Painkillers – part 3

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Advertisement feature by by Helen Mumby-Croft, of Aspire Health and Wellbeing Spa, The Crescent, Spalding

I have talked about painkillers that you take by mouth in the last two parts. There are some very strong painkillers which you can wear as a patch – these help people who have pain 24/7, because it gives a slow continuous dose of the painkiller.

These patches are usually a type of morphine and are very strong, prescribed only for the severest type of pain. There are also some painkillers which are topical – this means you rub them into your skin.

You can buy things over the counter that either heat up or cool down, and this works because your body is set up to give priority to certain sensations in order to protect you from harm.

Therefore heat, cold, vibration, are all messages which take priority, and can therefore override pain messages that are more chronic.

This is the way TNS (transcutaneous nerve stimulators) machines can help – they do not treat the pain, just distract you from the pain.

A TNS machine only works while it is on, and never at night when you sleep because if you cannot feel it, you cannot be distracted.

Sometimes muscle relaxants like diazepam can help by reducing muscle spasm. Muscle spasm in itself is not the problem, muscle spasm occurs as a defensive spasm to limit movement when you hurt yourself, a bit like putting a plaster cast on a broken limb.

The problem is diazepam is very addictive, because it alters your sleep pattern. It gives you something called rapid eye movement sleep, which is the second stage of sleep, but it stops you having deep sleep, the first and most refreshing sleep phase – so you might sleep, but not have good quality sleep so you crave more drug to help you sleep better.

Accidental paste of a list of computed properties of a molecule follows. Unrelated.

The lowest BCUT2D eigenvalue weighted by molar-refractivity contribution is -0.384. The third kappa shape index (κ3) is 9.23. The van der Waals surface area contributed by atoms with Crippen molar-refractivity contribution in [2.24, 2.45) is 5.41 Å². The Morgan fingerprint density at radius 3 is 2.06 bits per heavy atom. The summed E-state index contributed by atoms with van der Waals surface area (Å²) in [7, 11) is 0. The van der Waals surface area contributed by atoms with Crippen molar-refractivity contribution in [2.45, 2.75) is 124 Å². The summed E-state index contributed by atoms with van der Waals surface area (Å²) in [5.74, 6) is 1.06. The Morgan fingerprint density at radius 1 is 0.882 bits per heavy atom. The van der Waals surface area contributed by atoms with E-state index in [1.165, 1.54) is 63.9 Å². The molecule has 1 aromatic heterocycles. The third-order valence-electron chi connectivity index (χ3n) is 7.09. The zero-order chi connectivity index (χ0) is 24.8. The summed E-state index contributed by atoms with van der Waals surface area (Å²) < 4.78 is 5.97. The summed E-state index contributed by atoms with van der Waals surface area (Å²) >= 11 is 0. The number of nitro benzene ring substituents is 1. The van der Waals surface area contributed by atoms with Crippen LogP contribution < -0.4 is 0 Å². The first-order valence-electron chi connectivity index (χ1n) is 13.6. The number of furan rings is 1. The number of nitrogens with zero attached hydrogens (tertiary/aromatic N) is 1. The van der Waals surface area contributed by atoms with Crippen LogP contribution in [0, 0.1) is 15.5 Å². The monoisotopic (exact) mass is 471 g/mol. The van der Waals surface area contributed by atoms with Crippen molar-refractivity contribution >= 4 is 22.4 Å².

Diazepam should only be used when you have spasm, and not as a regular painkiller.

The rule of thumb is, use your painkillers as prescribed, no more than recommended, as you could be making your pain worse.

Painkillers are not designed to cure you, nature takes care of that mostly, but it will help you keep mobile and carry on so you do not get problems from being immobile, like blood clots.

Take painkillers early, they work best when your pain is just starting, rather than when your pain is at its worst.

Use anti-inflammatories to treat your problem rather than just as a painkiller.

Reduce your dose of medication as soon as you can. If you need more medication than you have been prescribed, go back to your doctor, do not just take more